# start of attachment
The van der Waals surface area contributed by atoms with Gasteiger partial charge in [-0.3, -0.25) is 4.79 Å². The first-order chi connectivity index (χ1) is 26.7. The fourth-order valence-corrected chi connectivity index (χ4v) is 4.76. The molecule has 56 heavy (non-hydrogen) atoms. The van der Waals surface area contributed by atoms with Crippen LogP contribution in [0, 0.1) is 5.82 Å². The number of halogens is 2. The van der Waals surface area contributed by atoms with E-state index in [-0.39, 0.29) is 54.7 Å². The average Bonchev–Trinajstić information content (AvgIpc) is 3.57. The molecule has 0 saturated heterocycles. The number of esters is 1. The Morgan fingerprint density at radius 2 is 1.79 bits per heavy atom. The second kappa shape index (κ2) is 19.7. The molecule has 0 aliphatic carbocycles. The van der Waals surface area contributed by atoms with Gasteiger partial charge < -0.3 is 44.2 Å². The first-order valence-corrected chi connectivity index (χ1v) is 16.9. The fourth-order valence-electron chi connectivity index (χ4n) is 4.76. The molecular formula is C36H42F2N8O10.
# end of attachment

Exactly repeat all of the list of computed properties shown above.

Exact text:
The van der Waals surface area contributed by atoms with Gasteiger partial charge in [-0.3, -0.25) is 4.79 Å². The first-order chi connectivity index (χ1) is 26.7. The fourth-order valence-corrected chi connectivity index (χ4v) is 4.76. The molecule has 56 heavy (non-hydrogen) atoms. The van der Waals surface area contributed by atoms with Crippen LogP contribution in [0, 0.1) is 5.82 Å². The number of halogens is 2. The van der Waals surface area contributed by atoms with E-state index in [-0.39, 0.29) is 54.7 Å². The average Bonchev–Trinajstić information content (AvgIpc) is 3.57. The molecule has 0 saturated heterocycles. The number of esters is 1. The Morgan fingerprint density at radius 2 is 1.79 bits per heavy atom. The second kappa shape index (κ2) is 19.7. The molecule has 0 aliphatic carbocycles. The van der Waals surface area contributed by atoms with Gasteiger partial charge < -0.3 is 44.2 Å². The first-order valence-corrected chi connectivity index (χ1v) is 16.9. The fourth-order valence-electron chi connectivity index (χ4n) is 4.76. The molecular formula is C36H42F2N8O10.